Further potential exists for the GAStrut in other mining applications that require self-contained dampened suspension units such as coal mining shuttle cars. Here, the gas strut could be used as a type of limited suspension, improving operator comfort and reducing stress on the frame and undercarriage to increase unit life.
“Shuttle cars generally last one to three years before serious maintenance is needed,” says Mike Schubert, business development manager at Parker’s Hydraulic Accumulator Div. “By the second maintenance period, a complete overhaul and rebuild is generally required. A gas strut suspension would increase the time period between maintenance and rebuild.”
There is also potential for using the combined cylinder/accumulator technology for track tensioning in bulldozers, excavators, and tractors. There is a specific tension that needs to be maintained on the tracks of these vehicles. If the tension is not high enough, the tracks will fall off. If it is too great, the tracks will snap. Today, this task is generally handled by large springs, which can be difficult to fit within the track widths. A single unit cylinder/accumulator might be a perfect fit.
“Springs can be compressed, or extended, to the point of wearing out or where their tensile strength is changed,” continued Schubert. “With nitrogen, there is no elasticity point. It continues to compress with no change in its physical properties. So, as long as you don’t exceed the working design of the accumulator cylinder, there is greater flexibility in how far the nitrogen gas can be compressed. The benefits are longer life because accumulators can be recharged as necessary, and they allow for the design of smaller, more compact suspensions than possible with springs or air bags.”
Semi-active and active suspensions
The GAStrut is an example of a passive suspension, which has been the traditional standard on construction and mining vehicles. Passive suspensions simply react to the input they receive — namely changes in terrain. Typically, these are leaf springs and strut arrangements, and double coils that attempt to dampen the shocks from terrain changes. Once set, these systems cannot be adjusted. Some designers add multiple dampening or spring rates to suspensions. This can be a cost effective way to vary the spring rate based on the loading the vehicle encounters. Some mining suspensions incorporate air bags to absorb the shock loading. However, these have a short life.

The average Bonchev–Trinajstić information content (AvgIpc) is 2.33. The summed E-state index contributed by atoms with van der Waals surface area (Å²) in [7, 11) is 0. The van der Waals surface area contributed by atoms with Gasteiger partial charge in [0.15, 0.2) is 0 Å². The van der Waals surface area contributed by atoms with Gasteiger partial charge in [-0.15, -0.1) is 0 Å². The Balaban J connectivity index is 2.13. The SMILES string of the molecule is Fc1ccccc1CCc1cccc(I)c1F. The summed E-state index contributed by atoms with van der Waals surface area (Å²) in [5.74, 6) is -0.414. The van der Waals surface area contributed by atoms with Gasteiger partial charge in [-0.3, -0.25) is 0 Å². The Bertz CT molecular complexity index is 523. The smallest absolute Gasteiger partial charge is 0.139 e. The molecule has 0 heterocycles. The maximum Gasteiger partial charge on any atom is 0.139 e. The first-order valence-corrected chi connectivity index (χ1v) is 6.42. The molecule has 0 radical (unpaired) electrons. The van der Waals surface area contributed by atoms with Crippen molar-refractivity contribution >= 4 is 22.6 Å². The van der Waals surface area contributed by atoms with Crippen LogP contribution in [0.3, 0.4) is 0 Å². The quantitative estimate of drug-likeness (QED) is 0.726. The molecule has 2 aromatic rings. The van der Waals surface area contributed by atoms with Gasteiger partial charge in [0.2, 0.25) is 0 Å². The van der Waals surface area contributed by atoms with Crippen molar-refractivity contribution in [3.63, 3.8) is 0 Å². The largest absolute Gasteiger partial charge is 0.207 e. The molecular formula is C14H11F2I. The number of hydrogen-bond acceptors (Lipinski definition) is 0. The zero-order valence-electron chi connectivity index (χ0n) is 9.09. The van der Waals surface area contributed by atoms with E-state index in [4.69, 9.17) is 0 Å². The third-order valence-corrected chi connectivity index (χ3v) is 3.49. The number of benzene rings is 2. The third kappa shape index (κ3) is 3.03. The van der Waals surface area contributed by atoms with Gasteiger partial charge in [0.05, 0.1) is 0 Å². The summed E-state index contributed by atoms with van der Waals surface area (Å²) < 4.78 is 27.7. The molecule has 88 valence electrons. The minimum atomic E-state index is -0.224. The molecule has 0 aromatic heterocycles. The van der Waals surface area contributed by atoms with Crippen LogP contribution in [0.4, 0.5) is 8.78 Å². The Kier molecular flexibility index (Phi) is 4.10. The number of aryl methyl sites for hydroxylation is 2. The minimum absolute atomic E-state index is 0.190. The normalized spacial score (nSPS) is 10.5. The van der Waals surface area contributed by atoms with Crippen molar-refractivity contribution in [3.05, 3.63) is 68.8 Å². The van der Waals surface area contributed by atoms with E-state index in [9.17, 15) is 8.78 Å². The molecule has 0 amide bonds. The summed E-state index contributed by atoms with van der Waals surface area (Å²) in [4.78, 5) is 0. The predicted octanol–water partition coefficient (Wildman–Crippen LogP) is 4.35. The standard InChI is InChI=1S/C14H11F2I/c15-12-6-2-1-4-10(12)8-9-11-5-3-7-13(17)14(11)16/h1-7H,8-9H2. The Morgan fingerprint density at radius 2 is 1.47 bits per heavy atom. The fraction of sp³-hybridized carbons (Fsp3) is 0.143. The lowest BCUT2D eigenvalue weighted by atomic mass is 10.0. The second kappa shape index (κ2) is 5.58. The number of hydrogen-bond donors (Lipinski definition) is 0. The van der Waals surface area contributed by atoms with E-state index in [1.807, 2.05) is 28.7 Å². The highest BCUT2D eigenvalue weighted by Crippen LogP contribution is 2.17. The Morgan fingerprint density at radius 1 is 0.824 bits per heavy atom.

“The other type of suspension is an active suspension, which holds promise for mining applications, due to its many operational benefits,” explains Schubert. “Active suspensions are designed to resist the input received by countering the input force with a second force in the opposite direction. They have been available on automobiles for years, but are rarely, if ever seen on construction and mining vehicles. Yet the benefits from a properly designed active and stable suspension are higher ground speeds, better cornering, reduced rollover, greater operator comfort, increased productivity and lower maintenance costs.”
The new semi-active and active accumulator/ strut suspensions in development will use sensors on the suspension with an auxiliary power unit to measure the impact of ground terrain. Algorithms in the sensors will tell the accumulator valve to open by a given percent to allow the correct fluid discharge to counteract the force being placed on the suspension by the ground. This “active” approach to mining suspensions can reduce the shock amplitude by as much as 66%.
For more information, call BTI at (708) 205-6060 or visit www.rockbreaker.com.
For more informtion from Parker's Accumulator Div., call (815) 621-7024 or click here.